Wages Have Increased By at Least 3% for 16 Straight Months, Employment Revised Higher for September and October
The U.S. economy added a solid 266,000 jobs in November -— an astonishing 86,000 jobs more than expected— and the unemployment rate fell to 3.5%. The employment situation was also much stronger than initially reported for September and October.
Forecasts for the headline jobs number ranged from a low of 149,000 to a high of 210,000. The consensus forecast was 180,000.
The number of jobs created in September was revised up by 13,000 from +180,000 to +193,000, and October was revised higher by 28,000 from +128,000 to +156,000.
With these revisions, employment gains in September and October combined were 41,000 more than previously reported. Job growth has averaged 180,000 per month thus far in 2019, compared with an average monthly gain of 223,000 in 2018.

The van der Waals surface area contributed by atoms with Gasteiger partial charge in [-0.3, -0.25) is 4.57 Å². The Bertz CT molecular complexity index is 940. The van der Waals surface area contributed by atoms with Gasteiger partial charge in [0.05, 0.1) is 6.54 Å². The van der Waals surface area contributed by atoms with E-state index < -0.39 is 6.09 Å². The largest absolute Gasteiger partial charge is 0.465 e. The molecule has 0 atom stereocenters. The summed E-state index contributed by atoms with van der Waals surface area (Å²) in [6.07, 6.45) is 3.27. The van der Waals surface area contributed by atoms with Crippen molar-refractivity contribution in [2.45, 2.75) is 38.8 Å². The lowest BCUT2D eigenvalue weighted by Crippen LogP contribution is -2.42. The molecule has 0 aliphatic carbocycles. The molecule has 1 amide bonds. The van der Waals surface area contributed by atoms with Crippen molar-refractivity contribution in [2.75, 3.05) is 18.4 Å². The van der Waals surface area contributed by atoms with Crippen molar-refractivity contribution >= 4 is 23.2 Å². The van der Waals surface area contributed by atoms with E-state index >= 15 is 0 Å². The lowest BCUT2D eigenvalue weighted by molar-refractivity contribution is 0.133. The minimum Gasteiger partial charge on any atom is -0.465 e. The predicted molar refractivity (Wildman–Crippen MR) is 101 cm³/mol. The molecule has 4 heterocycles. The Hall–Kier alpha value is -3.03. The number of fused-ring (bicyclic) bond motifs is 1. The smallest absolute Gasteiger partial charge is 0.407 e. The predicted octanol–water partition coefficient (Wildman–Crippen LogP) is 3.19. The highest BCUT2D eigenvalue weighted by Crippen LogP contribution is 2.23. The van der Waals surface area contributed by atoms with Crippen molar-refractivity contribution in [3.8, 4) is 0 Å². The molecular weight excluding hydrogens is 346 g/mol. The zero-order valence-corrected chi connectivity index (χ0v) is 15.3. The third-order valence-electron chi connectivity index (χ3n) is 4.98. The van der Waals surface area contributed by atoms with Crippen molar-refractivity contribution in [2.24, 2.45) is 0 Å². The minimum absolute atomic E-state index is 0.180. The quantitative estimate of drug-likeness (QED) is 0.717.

However, unemployment has fallen and participation has risen, making it less likely that the headline number will exceed 200,000 on average.
Worth noting, the initial +128,000 change in total nonfarm payrolls reported for September was driven by a strike-related decline in manufacturing employment. In November, 54,000 manufacturing jobs were created, crushing expectations.
Forecasts for manufacturing employment ranged from a low of -16,000 to a high 40,000. The consensus forecast was just 15,000.
“If we were in an environment where there was concern of the economy overheating, this report would be a red flag,” Tim Anderson, analyst at TJM Investments on the New York Stock Exchange (NYSE), said. “We are not in that environment this is just a very solid report.”
The labor force participation rate was little changed (-0.1) at 63.2%. The employment- population ratio was 61.0% for the third straight month.
Wages, or average hourly earnings (AHE) for all employees on private nonfarm payrolls, increased by 3.1% over the last 12 months in November. AHEs for all employees rose by 7 cents to $28.29.
Wages have increased by at least 3% for 16 straight months. The 12-month change for October was revised higher from 3.0% to 3.2%.